Planning of Correctional Osteotomies Based on 3D Computer Models

Conventional planning methods of osteotomies are traditionally focused on the amount of slippage of the femoral epiphysis to improve the alignment of the acetabulum and the proximal femur. The acetabular orientation and the geometry of the proximal femur are generally not taken into consideration for preoperative planning of correctional osteotomies. It is known, that the slippage of the femoral head and the deformation of the proximal femur cause an impingement between the acetabulum and the femoral neck. This impingement and the changed distribution of forces between femur and acetabulum may lead to an early arthritic degeneration. Therefore it is necessary to address the amount of slippage, the acetabular orientation and the geometry of the proximal femur when planning correctional osteotomies.

FIGURE 3 "Frogleg"-radiograph of both hips with a SCFE on the left hip (same patient as in Fig. 2). Sketched on the image is also the information about the torsion of the neck (red, right hip) and physis (blue, left hip). Note the asymmetrical positioning. See also Plate 40.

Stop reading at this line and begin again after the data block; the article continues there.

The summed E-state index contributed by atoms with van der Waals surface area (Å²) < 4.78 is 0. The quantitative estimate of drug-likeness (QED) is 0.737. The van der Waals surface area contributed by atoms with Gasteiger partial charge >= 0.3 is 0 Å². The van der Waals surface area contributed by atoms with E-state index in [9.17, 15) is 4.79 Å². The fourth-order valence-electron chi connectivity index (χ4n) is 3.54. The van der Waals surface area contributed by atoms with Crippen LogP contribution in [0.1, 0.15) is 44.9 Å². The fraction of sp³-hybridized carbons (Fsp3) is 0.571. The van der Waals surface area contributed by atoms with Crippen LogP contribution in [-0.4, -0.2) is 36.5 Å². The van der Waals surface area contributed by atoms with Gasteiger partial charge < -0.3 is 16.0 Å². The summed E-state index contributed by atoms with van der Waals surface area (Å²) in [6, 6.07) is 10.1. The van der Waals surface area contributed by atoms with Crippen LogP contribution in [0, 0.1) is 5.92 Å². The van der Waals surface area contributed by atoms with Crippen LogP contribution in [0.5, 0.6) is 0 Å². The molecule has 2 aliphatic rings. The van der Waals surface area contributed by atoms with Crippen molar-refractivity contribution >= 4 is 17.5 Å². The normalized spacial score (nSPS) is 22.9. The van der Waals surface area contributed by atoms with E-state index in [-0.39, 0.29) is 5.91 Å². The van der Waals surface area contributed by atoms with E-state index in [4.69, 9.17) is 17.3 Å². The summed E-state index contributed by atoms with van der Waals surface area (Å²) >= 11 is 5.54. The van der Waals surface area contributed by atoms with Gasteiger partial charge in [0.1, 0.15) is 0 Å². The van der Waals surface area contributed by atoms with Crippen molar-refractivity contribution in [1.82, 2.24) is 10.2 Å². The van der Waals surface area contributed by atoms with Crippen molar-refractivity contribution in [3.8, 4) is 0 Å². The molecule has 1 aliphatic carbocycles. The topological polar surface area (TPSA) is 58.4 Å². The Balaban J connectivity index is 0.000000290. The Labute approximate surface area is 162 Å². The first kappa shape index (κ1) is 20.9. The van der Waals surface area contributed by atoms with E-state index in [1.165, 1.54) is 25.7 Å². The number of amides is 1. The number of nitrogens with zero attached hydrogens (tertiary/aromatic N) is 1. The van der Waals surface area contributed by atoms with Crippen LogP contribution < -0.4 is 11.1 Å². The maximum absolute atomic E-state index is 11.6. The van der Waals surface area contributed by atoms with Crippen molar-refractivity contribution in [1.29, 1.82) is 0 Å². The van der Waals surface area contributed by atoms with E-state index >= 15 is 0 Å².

FIGURE 4 Axial CT-cross-sections through the knee condyles (left image) and the upper femoral neck (right image). The way to determine the torsion of the neck (red, right hip) and physis (blue, left hip) is also shown. In the depicted method the line sketched on the left image is transferred to the right images and titled 1 in the latter. See also Plate 41.

FIGURE 4 Axial CT-cross-sections through the knee condyles (left image) and the upper femoral neck (right image). The way to determine the torsion of the neck (red, right hip) and physis (blue, left hip) is also shown. In the depicted method the line sketched on the left image is transferred to the right images and titled 1 in the latter. See also Plate 41.

Projectional errors which reduce the accuracy of plain radiographs preclude the determination of crucial angles such as the orientation of the acetabulum. After further processing, 2D CTs of the pathological hip joint provide all essential angles but inaccuracies caused by positioning and projection errors remain. In contrast, 3D-CT analysis for preoperative planning enables the surgeon to take all important angles into consideration and provides accurate measurements.

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